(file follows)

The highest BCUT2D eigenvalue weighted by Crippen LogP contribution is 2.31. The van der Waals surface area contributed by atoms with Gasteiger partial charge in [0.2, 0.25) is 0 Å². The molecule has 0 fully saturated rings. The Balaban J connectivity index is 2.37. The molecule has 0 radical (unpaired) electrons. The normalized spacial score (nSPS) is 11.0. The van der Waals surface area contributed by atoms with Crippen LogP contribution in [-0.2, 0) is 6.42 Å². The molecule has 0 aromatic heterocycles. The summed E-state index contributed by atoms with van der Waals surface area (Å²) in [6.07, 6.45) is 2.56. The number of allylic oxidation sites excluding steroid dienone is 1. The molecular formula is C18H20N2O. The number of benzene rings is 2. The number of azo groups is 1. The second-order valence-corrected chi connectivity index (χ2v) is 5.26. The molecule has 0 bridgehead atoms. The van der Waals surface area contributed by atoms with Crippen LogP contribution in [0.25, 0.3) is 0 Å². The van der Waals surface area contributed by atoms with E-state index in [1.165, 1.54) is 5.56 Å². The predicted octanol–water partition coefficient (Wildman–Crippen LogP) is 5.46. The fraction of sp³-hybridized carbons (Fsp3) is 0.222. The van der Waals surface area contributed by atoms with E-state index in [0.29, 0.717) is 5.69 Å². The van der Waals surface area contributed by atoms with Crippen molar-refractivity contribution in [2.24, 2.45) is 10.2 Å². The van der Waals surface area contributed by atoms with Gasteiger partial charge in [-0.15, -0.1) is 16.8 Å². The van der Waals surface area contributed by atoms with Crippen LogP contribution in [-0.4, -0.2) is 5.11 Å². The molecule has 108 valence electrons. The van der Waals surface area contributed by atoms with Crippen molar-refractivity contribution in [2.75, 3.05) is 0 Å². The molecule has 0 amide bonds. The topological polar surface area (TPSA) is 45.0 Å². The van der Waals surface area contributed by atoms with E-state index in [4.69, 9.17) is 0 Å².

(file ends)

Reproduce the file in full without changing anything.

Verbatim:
The highest BCUT2D eigenvalue weighted by Crippen LogP contribution is 2.31. The van der Waals surface area contributed by atoms with Gasteiger partial charge in [0.2, 0.25) is 0 Å². The molecule has 0 fully saturated rings. The Balaban J connectivity index is 2.37. The molecule has 0 radical (unpaired) electrons. The normalized spacial score (nSPS) is 11.0. The van der Waals surface area contributed by atoms with Crippen LogP contribution in [-0.2, 0) is 6.42 Å². The molecule has 0 aromatic heterocycles. The summed E-state index contributed by atoms with van der Waals surface area (Å²) in [6.07, 6.45) is 2.56. The number of allylic oxidation sites excluding steroid dienone is 1. The molecular formula is C18H20N2O. The number of benzene rings is 2. The number of azo groups is 1. The second-order valence-corrected chi connectivity index (χ2v) is 5.26. The molecule has 0 bridgehead atoms. The van der Waals surface area contributed by atoms with Crippen LogP contribution in [0.25, 0.3) is 0 Å². The van der Waals surface area contributed by atoms with E-state index in [1.165, 1.54) is 5.56 Å². The predicted octanol–water partition coefficient (Wildman–Crippen LogP) is 5.46. The fraction of sp³-hybridized carbons (Fsp3) is 0.222. The van der Waals surface area contributed by atoms with E-state index in [0.29, 0.717) is 5.69 Å². The van der Waals surface area contributed by atoms with Crippen molar-refractivity contribution in [2.24, 2.45) is 10.2 Å². The van der Waals surface area contributed by atoms with Gasteiger partial charge in [-0.15, -0.1) is 16.8 Å². The van der Waals surface area contributed by atoms with Crippen LogP contribution in [-0.4, -0.2) is 5.11 Å². The molecule has 108 valence electrons. The van der Waals surface area contributed by atoms with Crippen molar-refractivity contribution in [2.75, 3.05) is 0 Å². The molecule has 0 amide bonds. The topological polar surface area (TPSA) is 45.0 Å². The van der Waals surface area contributed by atoms with E-state index in [4.69, 9.17) is 0 Å².